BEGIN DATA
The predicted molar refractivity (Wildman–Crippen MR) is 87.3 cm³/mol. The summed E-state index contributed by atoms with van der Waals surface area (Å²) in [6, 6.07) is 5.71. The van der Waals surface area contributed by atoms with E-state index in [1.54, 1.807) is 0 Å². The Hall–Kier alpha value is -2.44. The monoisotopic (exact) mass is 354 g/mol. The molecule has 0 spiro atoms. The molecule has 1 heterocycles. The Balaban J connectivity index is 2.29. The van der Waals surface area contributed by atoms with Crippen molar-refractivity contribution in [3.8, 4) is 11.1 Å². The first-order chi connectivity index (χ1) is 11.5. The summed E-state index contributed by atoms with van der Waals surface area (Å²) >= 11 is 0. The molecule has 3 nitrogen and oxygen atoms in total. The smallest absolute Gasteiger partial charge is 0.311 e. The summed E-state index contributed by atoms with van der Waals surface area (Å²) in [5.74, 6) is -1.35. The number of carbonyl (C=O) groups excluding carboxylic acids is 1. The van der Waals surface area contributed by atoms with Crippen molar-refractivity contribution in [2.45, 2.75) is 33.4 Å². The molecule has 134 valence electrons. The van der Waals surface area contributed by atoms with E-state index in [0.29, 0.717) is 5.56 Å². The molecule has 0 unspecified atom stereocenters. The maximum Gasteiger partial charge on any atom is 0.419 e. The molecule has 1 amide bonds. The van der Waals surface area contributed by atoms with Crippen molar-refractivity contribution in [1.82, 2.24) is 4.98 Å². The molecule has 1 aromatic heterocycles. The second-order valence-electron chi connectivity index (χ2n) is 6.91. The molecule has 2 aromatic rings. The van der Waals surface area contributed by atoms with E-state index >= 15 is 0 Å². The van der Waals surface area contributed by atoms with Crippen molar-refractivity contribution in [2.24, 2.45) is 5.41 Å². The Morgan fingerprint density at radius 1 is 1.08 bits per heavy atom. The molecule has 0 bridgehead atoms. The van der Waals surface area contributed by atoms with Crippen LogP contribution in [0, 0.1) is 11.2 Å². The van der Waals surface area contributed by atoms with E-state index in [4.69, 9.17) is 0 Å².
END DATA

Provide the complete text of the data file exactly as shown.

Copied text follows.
The predicted molar refractivity (Wildman–Crippen MR) is 87.3 cm³/mol. The summed E-state index contributed by atoms with van der Waals surface area (Å²) in [6, 6.07) is 5.71. The van der Waals surface area contributed by atoms with E-state index in [1.54, 1.807) is 0 Å². The Hall–Kier alpha value is -2.44. The monoisotopic (exact) mass is 354 g/mol. The molecule has 0 spiro atoms. The molecule has 1 heterocycles. The Balaban J connectivity index is 2.29. The van der Waals surface area contributed by atoms with Crippen molar-refractivity contribution in [3.8, 4) is 11.1 Å². The first-order chi connectivity index (χ1) is 11.5. The summed E-state index contributed by atoms with van der Waals surface area (Å²) >= 11 is 0. The molecule has 3 nitrogen and oxygen atoms in total. The smallest absolute Gasteiger partial charge is 0.311 e. The summed E-state index contributed by atoms with van der Waals surface area (Å²) in [5.74, 6) is -1.35. The number of carbonyl (C=O) groups excluding carboxylic acids is 1. The van der Waals surface area contributed by atoms with Crippen molar-refractivity contribution in [2.45, 2.75) is 33.4 Å². The molecule has 134 valence electrons. The van der Waals surface area contributed by atoms with E-state index in [0.29, 0.717) is 5.56 Å². The molecule has 0 unspecified atom stereocenters. The maximum Gasteiger partial charge on any atom is 0.419 e. The molecule has 1 amide bonds. The van der Waals surface area contributed by atoms with Crippen molar-refractivity contribution in [1.82, 2.24) is 4.98 Å². The molecule has 1 aromatic heterocycles. The second-order valence-electron chi connectivity index (χ2n) is 6.91. The molecule has 2 aromatic rings. The van der Waals surface area contributed by atoms with E-state index >= 15 is 0 Å². The van der Waals surface area contributed by atoms with Crippen molar-refractivity contribution in [2.24, 2.45) is 5.41 Å². The Morgan fingerprint density at radius 1 is 1.08 bits per heavy atom. The molecule has 0 bridgehead atoms. The van der Waals surface area contributed by atoms with Crippen LogP contribution in [0, 0.1) is 11.2 Å². The van der Waals surface area contributed by atoms with E-state index in [4.69, 9.17) is 0 Å².